Unfortunately, this is an incredibly unreliable way to capture the attention of the very person you most need to influence. Why? Because in applying via an online application to a medium or large company, you all but guarantee that your resume and cover letter will first need to pass through at least two lines of review before they’re in the right hands.
Worse, one of those reviewers isn’t even a human; it’s computer scanning software (also known as an ATS or applicant tracking system ). The kicker? That computer isn’t always so amazing at determining how amazing you really are. In fact, a lot of times it rather sucks at it.
Folks, here’s the deal. In the game of job search, the person who gets to the hiring manager first—and makes a great impression with him or her—is usually the winner. Few people jump for joy when it’s time to plow through a bunch of random resumes that came in among a giant clump of online applicants. Not even close.
So, if you can somehow get on this person’s radar directly—and make him or her quickly see what an incredible, likable, and closely matched candidate you are, you make his or her job easier and stack the cards in your favor.
The question then is: How do you find these incredibly important people? And, once you do, how to you get to them in a way that will positively impact your candidacy?
Here are three completely survivable tactics to strongly consider:
1. Do a People Search on LinkedIn
This is the most straightforward way to figure this out. Simply head over to LinkedIn and, in the search box, enter in the company name and a couple of key words that would likely describe the title of the person in charge of the department you’re attempting to join.
After you hit “search,” you’ll see some advanced search options on the left column of the screen. Check the box “People” so that you’re only seeing people (and not companies or groups). Also check “Current Company” so that you’re only viewing people who are current employees.
And then take a little scroll through the list. See someone who looks like the obvious person? Well then, you’re in business. Decide how you’re going to approach and reach out directly.
Consider a conversation that goes something like this:
“Hi Sarah—I’m [YOUR NAME], a digital marketing strategist with a direct background within the beauty industry. I’ve had my eye on [COMPANY] forever, so when I saw that you were looking for a manager for your digital team, I applied right away. But I also wanted to introduce myself directly because I think my background matches up so closely with what you seem to be seeking.”
Short, sweet, and introduces yourself as a direct match. Hiring managers like direct matches.
But what do you do if you can’t find an obvious person using this technique?
Try this as your second line of attack:
2. Enlist Someone Who Works There to Help You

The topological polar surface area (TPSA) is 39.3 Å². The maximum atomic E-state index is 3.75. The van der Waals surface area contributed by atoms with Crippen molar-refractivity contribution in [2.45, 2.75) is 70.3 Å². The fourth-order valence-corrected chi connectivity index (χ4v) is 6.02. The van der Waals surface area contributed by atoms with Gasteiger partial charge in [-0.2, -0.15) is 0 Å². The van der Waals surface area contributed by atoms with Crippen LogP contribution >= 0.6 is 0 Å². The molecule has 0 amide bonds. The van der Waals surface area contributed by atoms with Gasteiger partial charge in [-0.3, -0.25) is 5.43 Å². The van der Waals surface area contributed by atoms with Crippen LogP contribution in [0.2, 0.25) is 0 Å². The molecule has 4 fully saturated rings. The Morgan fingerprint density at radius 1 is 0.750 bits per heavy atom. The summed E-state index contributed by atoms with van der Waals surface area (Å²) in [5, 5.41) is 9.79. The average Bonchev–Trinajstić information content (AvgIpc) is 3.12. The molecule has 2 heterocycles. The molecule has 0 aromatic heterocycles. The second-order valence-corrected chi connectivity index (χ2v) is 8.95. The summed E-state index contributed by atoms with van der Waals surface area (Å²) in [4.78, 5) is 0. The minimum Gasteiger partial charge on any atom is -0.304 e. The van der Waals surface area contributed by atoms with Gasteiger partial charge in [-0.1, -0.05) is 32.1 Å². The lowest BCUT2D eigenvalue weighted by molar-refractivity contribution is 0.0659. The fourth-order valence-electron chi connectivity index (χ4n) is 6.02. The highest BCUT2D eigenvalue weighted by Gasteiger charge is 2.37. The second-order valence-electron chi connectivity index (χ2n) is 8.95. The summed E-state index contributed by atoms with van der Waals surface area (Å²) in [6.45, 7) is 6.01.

Say you’re scrolling through that list on LinkedIn and you see a handful of people who could potentially be the hiring manager, but you’re unsure if you’ve got the right one. Rather than risk getting it wrong, see if you can find someone who appears to be in a peer level role within the same (or a similar) department as the one you want.
Approach this person with something like this:
“Hi Bill—You and I are both members of the Chicago Marketing Association group here on LinkedIn. I happened to notice you’re on the digital strategy team at [COMPANY]. I’ve had my eye on [COMPANY] forever—may I ask you a couple of very quick questions about your experience there?”
Assuming Bill says yes, ask your quick questions and then, after he responds, try and keep a bit of casual conversation going. Once you’ve built up a bit of rapport, thank him profusely for his time and end the conversation with:
“Real quick. I noticed that [COMPANY] is looking for a marketing coordinator. Would you happen to know who the best person for me to contact would be, to get a bit more info about this role?”
Chances are, he’ll give you the name. Better yet, he may make the introduction.
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3. Pick Up the Phone and Call
It mystifies me how gun-shy we’ve all become about picking up the gosh-darned phone and, gasp, communicating directly with people. You want a true shot at this job? Quit hiding behind the anonymous online application process and dial the freaking phone.
Just be sure and do so carefully and strategically.
To determine who the hiring manager is, I’d suggest simply calling the company’s main number and schmoozing it up with the person who answers the phone. Gaining an ally with the gatekeeper could get you everywhere.
The conversation might go like this:
“Hi there. I am one of the candidates for the digital marketing manager role that’s open at [COMPANY]. I’ve misplaced the notepad I had with all of the hiring manager’s contact information on it. I’m so embarrassed. Can you help me out with this?”
You get the drift. Act like you’re somehow already in conversation with this person, yet have lost her contact info. Now, use care with the wording. Note that, in the above, if the gatekeeper were to go to this person and tell her about the conversation, she probably wouldn’t bat an eye because (assuming you already applied online) you are a candidate, and you very well could have her email address without her awareness.
My point: Don’t get caught in a big, fat lie as you attempt to get a name because it could totally backfire on you.
But do pull out the stops in trying to introduce yourself directly. If you can get to the right person and sell yourself directly to him or her, you’re in a much, much better position than if you sit around wringing your hands, paying to God your stuff makes it through the blind mailbox.
Someone in this competition is going to get directly to a decision maker.
Shouldn’t that someone be you?